Pizza brands should continue to excel at first-party delivery, just as they have done for decades. To address the new competition from third-party agencies, they should do it even better.
Pizza brands have been confronted with a dramatic increase in competition over the last 5 years. Not from more pizza restaurants, but from the increasing convenience of other cuisine types as the third-party marketplaces have made it easier for all restaurants to deliver. Consumers looking to satisfy a delivery occasion now have the ability to choose from a full set of restaurant options. As other cuisine types become more convenient, pizza loses its “ease” advantage. Now, consumers choose pizza only when they want pizza, not because it is the easiest food to have delivered.
As other cuisine types become more convenient, pizza loses its “ease” advantage.
Pizza brands are facing the question — how do they keep up with the increased delivery convenience of other cuisine types? Should pizza restaurants list on the third-party marketplaces? Should they stop offering their own delivery and rely on outside providers of driver pools? If these new approaches are working so well for other cuisines that they are effectively competing with pizza, should pizza embrace them?
There’s a simple, and perhaps surprising, answer to these questions. To keep up with modern times and maximize profits, pizza brands should continue to excel at first-party delivery, just as they have done for decades. To address the new competition, they should do it even better.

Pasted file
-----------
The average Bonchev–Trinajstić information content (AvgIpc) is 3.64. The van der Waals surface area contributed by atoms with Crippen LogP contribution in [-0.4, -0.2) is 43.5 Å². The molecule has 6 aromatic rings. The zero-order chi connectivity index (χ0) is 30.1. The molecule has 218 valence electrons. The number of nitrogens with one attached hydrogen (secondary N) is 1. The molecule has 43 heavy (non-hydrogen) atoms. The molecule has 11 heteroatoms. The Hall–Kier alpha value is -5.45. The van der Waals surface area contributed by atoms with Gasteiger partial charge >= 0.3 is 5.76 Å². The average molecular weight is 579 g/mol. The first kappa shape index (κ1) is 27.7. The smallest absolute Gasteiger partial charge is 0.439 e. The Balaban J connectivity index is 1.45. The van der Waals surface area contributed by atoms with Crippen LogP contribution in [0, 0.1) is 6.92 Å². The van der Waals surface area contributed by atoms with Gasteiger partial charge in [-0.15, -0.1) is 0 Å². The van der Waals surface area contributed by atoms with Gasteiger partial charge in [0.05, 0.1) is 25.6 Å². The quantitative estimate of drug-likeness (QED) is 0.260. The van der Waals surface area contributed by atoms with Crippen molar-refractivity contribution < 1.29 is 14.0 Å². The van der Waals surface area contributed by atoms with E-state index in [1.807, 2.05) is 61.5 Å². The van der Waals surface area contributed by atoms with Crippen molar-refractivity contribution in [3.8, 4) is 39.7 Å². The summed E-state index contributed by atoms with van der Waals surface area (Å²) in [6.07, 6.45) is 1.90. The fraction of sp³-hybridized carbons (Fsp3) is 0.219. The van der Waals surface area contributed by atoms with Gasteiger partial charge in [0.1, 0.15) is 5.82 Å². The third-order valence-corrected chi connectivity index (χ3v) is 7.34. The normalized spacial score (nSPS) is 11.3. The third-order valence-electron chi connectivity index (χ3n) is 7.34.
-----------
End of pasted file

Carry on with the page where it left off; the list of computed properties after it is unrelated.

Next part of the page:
Pizza brands should continue to excel at first-party delivery, just as they have done for decades. To address the new competition, they should do it even better.
Other cuisine types are doing everything they can to drive first-party or “direct” ordering. They are experimenting with outside driver pools and software that chooses logistics methods based on time and cost. In short, other restaurants wish they had the significant first-party, vertically-integrated business that pizza has always had.
Pizza solved the issue of first-party delivery long before the question was even asked. Pizza, as a consumer good and an operation, works best with tightly timed execution, resulting in a fresh product in the customer’s hands as soon as possible. There isn’t room for third-party error, like drivers running behind or dropping off multiple orders from different restaurants. First-party delivery allows for full control and management of the entire customer experience. There is no opportunity for bad reviews or diminished food quality derived from the mistakes of third-party delivery services. Once again, it’s all very simple: having your own drivers is easier, not harder.
But that doesn’t mean pizza should rest on its laurels. Increasing competition from other cuisine types means pizza should double down on what is working. Pizza should invest in innovating first-party delivery to make it even better.
Pizza should invest in innovating first-party delivery to make it even better.
Like everything, first-party delivery has room for improvement. Does your pizza brand struggle with quote times? Is your pizza brand overwhelmed at peak demand hours? Do customers ever call to complain about a cold pizza or a missed modifier? Mistakes happen, and in the very peaky business of pizza delivery, they can be costly.